Consumer Credit Bill

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James Brokenshire: Briefly, subsection (3) says that a person shall not be required under section 33A or 33B to compensate or otherwise make amends to another person. Could that provision be used to prevent a practice from taking place, for example, if there was an improper practice in place for a particular borrower? Could it be used to protect a borrower in those circumstances?

Mr. Sutcliffe: Yes, because that would be a matter of fitness and would concern unfair practice. We talked about default issues earlier on in the Bill. The borrower would not be able to collect anything because they had acted in an unfair way.

Question put and agreed to.

Clause 40 ordered to stand part of the Bill.

Clause 41

Procedure in relation to requirements

Question proposed, That the clause stand part of the Bill.

Mr. Sutcliffe: The clause relates to the OFT’s power to impose requirements on licensees, and supervisory bodies which hold a group licence. That power enables the OFT to respond proportionately to problems with a licensable business. When it is dissatisfied with certain matters, the OFT can impose a requirement on a licence holder to do something, to cease doing something, or not to do something in relation to that business.

The clause sets out the procedure for the OFT to impose requirements. It follows a similar pattern to other licensing decisions under the 1974 Act and it applies to both standard and group licences. If it is so minded, the OFT must issue a notice to the licensee to impose a requirement on him; to refuse to vary or revoke a requirement in the way that a person has requested; or to vary or revoke a requirement of its own motion.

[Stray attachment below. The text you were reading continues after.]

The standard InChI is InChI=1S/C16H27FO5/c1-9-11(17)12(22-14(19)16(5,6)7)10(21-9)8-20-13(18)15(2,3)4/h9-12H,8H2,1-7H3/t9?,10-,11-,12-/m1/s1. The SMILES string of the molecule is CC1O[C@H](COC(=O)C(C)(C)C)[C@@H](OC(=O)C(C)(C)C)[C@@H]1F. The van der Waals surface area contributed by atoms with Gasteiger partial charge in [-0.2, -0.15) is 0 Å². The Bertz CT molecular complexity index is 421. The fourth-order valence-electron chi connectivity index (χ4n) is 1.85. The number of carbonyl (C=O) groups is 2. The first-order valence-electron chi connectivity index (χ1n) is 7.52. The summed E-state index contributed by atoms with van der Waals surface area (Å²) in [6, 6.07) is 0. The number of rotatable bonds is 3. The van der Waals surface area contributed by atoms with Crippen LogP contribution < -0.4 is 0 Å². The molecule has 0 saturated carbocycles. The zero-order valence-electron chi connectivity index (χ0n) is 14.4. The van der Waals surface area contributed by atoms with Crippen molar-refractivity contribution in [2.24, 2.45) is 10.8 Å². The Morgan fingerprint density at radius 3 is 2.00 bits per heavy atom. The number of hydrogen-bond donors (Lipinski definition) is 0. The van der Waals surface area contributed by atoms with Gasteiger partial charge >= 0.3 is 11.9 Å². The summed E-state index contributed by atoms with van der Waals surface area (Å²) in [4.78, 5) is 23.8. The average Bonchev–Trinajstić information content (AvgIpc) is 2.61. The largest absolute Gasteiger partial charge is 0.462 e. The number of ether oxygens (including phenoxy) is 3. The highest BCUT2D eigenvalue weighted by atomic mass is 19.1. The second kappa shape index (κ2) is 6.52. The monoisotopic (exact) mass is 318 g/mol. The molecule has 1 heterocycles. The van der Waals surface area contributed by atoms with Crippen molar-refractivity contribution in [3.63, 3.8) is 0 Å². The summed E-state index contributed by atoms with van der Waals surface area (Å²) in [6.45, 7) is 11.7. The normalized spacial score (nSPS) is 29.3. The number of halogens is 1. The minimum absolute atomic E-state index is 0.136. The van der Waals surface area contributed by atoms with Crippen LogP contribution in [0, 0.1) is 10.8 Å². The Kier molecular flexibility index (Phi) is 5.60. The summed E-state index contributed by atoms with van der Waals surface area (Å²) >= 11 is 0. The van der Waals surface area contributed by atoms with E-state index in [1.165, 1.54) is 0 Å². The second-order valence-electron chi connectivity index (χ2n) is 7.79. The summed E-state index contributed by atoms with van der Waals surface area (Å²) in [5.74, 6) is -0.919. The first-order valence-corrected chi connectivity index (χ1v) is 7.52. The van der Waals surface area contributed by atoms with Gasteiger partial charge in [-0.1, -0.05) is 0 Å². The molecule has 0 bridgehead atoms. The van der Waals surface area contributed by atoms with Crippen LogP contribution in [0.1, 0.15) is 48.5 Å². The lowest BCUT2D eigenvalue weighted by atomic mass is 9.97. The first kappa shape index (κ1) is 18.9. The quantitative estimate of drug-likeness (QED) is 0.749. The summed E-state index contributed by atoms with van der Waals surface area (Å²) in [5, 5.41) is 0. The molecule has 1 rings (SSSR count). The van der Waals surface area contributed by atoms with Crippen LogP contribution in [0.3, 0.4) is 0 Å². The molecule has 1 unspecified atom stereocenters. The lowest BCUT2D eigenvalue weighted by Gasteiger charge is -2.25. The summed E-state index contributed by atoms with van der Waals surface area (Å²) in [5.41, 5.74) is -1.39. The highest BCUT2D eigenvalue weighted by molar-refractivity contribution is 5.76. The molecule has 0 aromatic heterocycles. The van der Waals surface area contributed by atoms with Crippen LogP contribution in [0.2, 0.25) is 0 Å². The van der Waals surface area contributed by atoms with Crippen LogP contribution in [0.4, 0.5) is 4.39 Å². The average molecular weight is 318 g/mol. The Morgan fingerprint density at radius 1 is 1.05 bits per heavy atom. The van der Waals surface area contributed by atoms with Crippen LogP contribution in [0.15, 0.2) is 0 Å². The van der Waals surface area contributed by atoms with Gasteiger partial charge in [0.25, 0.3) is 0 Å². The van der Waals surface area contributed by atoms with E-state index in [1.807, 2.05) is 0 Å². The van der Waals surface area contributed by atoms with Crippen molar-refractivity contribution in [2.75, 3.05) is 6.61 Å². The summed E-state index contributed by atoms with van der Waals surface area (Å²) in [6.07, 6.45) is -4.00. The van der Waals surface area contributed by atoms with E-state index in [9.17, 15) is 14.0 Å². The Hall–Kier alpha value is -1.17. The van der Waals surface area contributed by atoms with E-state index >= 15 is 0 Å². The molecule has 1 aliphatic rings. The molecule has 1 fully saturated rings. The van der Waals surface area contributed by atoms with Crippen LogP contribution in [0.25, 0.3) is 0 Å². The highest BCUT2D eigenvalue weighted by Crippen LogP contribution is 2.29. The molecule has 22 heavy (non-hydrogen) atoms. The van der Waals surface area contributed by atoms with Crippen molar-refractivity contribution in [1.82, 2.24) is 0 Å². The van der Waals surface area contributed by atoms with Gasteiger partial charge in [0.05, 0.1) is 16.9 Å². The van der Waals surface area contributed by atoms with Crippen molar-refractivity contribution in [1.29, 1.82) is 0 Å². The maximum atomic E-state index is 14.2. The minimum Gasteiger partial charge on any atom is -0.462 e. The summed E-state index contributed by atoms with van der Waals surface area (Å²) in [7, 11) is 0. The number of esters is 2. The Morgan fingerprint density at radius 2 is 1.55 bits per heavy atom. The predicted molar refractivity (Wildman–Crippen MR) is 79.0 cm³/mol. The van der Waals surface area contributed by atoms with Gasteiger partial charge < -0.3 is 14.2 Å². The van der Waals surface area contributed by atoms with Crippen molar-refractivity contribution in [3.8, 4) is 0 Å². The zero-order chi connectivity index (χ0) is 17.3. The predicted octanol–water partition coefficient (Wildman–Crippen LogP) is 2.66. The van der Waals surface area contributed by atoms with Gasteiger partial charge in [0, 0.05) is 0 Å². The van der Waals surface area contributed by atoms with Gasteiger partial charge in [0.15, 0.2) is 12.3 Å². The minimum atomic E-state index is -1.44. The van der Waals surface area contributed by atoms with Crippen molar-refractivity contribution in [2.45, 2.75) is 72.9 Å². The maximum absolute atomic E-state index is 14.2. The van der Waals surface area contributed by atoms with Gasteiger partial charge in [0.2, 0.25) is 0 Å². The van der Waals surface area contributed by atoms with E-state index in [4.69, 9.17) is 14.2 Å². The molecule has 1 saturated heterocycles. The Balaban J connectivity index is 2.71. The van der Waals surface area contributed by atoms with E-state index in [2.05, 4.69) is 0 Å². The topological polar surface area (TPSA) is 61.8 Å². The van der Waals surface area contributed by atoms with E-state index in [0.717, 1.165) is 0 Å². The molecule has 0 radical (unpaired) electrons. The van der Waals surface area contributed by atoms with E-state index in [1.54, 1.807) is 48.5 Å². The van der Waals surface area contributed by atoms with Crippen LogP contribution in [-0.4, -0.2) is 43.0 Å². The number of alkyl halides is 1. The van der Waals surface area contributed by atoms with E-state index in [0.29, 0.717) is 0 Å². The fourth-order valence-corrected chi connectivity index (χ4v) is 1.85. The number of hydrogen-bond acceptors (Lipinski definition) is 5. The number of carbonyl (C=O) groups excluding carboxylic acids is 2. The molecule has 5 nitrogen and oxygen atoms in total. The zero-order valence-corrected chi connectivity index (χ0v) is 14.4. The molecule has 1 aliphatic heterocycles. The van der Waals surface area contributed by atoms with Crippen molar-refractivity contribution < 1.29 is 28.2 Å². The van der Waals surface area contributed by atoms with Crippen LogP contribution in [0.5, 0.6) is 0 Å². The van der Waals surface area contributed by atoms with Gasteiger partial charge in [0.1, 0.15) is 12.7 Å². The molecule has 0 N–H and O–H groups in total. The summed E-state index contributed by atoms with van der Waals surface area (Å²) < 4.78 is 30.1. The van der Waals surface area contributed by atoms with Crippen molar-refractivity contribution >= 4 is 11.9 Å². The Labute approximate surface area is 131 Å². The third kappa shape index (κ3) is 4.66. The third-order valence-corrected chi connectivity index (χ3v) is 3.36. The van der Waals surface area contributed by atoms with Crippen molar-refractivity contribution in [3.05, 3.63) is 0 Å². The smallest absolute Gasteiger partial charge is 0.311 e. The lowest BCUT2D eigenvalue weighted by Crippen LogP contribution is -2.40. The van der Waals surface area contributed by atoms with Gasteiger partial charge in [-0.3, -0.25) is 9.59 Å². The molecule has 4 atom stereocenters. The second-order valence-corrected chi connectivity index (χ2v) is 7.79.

That notice sets out the requirement the OFT intends to impose with the reasons why. The notice must also be issued to affected persons as defined in clause 40 of the Bill. Affected persons are the licensee, or the person who is referred to by name in the requirement who is prevented by the requirement from doing something connected with the licensee’s business.

Once a notice has been issued, the licensee or affected person has the right to make representations and to request an oral hearing under section 34 of the 1974 Act. If a person proposes a requirement to be imposed on himself, the notice procedure is not
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necessary allowing for a shorter, more convenient process. That means that if the OFT and the licence holder agree on the terms of the requirement, the licensee can propose the requirement and it can be implemented immediately without the period for representations.

The clause ensures a fair procedure for imposing requirements. It complements the implementation of other licensing determinations under the 1974 Act.

James Brokenshire: I have another quick question. The Minister mentioned that the clause reflects other drafting in the 1974 Act relating to the appeals structure. I draw the Minister’s attention to clause 32, which refers to revocation. In many ways, this clause follows the procedure on revocation of a licence. In clause 32 it says that a revocation shall not take effect before the end of the appeal period. Clearly, that protection is not built in here, and a requirement could be set and enforced even before the appeal had taken place. Would the Minister explain why that timing period has not been allowed for in this provision, while it is allowed if there is an appeal under section 32 of the Act?

Mr. Sutcliffe: I do not know the answer to that. If the hon. Gentleman will forgive me, I will come back to him.

Question put and agreed to.

Clause 41 ordered to stand part of the Bill.

Clause 42

Guidance on requirements

Question proposed, That the clause stand part of the Bill.

Mr. Sutcliffe: Continuing to be consistent, we are talking about the OFT powers to impose requirements on licensees and statutory bodies that hold a group licence. The power enables the OFT to respond proportionately to problems with a licensable business. When it is dissatisfied with certain matters, the OFT can impose a requirement on a licence holder for the reasons that we explained earlier. That is useful when the problem is not sufficient to warrant refusing or revoking a licence.